On first hearing, “Lego as a service” sounds like an April Fool’s joke or a PR parody. But the 87-year-old toymaker’s exploration of a rental service for its products is rooted in sensible sustainable thinking. In an era of dwindling resources, changing how products are treated is good for consumers, companies and the environment alike.
Lego’s sustainability drive stems from the formula behind its multi-hued bricks. The majority of the pieces produced each year are made from ABS, a plastic which gives them the grip which allows them to stay secure, but is reliant on petroleum. Renting Lego rather than allowing them to gather dust in attics could reduce the production demands. As the company itself admits, however, the idea is still only a proposal. Young customers and pieces known for vanishing under sofas do not make for an auspicious combination.
> Read the full article on the Financial Times website
Source: The Financial Times
The business touts great drive towards a more environmentally friendly and socially acceptable supply chain with a focus on packaging, emissions reduction, electrification, and inclusivity. This relies on the support of its Hellenic Bottling Company (Coca-Cola HBC), which—based in Steinhausen, Switzerland—produces a sales volume in the billions.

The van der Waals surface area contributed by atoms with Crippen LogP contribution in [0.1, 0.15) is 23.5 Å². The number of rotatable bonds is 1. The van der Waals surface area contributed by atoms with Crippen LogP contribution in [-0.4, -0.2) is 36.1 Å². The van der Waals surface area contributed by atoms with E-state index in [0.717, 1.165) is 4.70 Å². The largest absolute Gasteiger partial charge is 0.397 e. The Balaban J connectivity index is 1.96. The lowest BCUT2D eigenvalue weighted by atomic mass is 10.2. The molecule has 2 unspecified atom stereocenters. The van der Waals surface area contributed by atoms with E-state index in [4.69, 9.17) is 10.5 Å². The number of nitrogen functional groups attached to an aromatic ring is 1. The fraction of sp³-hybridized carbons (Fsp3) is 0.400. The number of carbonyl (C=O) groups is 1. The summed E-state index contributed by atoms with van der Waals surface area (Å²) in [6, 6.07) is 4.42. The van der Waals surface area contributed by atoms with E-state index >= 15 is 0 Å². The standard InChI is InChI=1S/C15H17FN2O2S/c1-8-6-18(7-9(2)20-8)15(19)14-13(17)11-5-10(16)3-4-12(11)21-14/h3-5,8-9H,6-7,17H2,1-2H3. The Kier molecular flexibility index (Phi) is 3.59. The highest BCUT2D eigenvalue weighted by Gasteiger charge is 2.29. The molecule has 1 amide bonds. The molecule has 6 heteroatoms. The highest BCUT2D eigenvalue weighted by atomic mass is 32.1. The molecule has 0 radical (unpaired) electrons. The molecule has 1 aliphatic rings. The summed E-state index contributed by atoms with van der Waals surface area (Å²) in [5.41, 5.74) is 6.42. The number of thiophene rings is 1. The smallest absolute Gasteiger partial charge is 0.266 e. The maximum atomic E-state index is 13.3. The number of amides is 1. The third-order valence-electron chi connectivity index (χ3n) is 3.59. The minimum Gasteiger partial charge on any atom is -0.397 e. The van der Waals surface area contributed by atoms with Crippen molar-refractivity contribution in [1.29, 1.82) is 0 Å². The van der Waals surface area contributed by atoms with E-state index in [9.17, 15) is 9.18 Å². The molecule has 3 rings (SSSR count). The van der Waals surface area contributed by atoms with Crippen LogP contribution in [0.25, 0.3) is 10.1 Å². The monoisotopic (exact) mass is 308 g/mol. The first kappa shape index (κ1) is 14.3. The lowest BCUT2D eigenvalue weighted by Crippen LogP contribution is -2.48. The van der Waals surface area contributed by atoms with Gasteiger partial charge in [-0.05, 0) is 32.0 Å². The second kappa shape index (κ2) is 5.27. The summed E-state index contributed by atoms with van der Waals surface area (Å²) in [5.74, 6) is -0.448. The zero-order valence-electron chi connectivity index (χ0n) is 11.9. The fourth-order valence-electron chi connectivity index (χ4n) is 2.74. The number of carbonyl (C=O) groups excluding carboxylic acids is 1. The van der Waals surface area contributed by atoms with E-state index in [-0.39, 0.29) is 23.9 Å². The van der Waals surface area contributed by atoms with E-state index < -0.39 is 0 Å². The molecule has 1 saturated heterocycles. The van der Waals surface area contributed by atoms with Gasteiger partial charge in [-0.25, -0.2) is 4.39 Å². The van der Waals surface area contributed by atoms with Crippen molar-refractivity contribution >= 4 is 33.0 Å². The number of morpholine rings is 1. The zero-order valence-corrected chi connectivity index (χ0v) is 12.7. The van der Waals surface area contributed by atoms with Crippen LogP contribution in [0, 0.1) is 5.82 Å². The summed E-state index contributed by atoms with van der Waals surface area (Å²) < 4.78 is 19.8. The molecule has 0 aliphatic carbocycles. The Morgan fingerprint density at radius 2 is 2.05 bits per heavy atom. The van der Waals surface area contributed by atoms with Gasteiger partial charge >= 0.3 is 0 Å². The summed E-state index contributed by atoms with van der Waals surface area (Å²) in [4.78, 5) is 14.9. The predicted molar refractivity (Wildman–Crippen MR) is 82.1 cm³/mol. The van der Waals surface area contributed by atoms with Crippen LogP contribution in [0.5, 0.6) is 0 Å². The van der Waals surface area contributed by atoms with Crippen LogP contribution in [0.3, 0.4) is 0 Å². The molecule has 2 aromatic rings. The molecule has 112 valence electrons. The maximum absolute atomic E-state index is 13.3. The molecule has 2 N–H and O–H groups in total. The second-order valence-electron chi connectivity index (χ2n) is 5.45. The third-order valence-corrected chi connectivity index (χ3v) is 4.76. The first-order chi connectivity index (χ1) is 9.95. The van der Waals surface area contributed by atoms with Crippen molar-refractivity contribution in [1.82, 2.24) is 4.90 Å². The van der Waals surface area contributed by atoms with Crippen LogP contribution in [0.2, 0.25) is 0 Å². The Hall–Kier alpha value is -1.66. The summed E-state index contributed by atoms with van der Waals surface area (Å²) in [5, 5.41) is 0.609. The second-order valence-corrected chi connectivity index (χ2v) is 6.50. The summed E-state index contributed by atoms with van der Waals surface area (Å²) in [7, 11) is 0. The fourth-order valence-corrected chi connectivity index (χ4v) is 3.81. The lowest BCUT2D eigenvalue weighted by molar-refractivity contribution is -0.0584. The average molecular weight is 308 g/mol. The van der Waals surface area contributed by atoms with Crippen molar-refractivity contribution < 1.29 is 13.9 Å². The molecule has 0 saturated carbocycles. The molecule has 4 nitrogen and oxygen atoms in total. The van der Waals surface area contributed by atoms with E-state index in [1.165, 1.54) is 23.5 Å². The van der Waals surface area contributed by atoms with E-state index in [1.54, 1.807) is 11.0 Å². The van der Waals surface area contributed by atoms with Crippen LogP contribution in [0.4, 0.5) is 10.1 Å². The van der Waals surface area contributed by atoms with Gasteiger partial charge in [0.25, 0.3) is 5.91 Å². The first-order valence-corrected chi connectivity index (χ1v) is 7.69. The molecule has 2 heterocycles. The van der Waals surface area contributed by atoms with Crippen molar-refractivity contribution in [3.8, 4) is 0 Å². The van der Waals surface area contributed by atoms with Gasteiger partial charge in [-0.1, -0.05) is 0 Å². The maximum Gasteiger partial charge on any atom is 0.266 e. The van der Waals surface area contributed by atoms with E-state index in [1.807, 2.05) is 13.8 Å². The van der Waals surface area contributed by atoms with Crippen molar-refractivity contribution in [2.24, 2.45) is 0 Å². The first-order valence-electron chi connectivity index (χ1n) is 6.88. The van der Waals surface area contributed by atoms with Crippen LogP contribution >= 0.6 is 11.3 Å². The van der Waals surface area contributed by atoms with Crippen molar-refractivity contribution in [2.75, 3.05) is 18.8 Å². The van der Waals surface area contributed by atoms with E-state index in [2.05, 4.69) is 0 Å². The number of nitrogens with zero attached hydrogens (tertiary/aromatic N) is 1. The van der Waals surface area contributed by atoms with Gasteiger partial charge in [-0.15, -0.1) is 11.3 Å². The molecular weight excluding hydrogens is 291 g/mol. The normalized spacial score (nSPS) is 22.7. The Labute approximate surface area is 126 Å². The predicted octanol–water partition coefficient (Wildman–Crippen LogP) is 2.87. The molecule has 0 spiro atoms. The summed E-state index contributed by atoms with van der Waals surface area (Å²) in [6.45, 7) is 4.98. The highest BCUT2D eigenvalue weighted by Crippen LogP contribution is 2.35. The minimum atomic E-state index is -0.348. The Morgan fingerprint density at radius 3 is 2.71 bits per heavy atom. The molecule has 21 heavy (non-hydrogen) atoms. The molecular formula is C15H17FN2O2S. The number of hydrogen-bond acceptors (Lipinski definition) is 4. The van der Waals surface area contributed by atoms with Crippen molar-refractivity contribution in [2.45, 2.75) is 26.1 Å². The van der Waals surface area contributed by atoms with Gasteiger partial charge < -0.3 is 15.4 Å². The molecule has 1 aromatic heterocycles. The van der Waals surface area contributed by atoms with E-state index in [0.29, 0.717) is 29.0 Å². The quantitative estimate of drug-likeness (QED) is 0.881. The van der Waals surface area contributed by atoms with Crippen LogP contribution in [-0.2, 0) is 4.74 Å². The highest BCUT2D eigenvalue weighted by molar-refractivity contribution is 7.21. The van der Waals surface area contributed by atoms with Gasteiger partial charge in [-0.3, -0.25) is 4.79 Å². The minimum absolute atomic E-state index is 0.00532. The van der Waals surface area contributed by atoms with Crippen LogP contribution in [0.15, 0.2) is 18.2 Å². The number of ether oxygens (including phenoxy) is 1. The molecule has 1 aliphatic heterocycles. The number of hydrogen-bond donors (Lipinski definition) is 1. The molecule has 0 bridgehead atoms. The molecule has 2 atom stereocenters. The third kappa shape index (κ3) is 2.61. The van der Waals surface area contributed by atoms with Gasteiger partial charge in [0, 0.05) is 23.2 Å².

Wildly inefficient—that too often describes the state of our global supply chain. With 90 percent of worldwide trade relying on shipping and $13 trillion spent on logistics annually, the industry is a behemoth. Yet, it lacks data-based decision support and information sharing.
The Australian Senate has released a report advocating for a strategic approach to mitigate the ecological impact of the long-spined sea urchin (Centrostephanus rodgersii). The New South Wales native marine species threaten the biodiverse marine habitats along Australia’s southeastern coastline.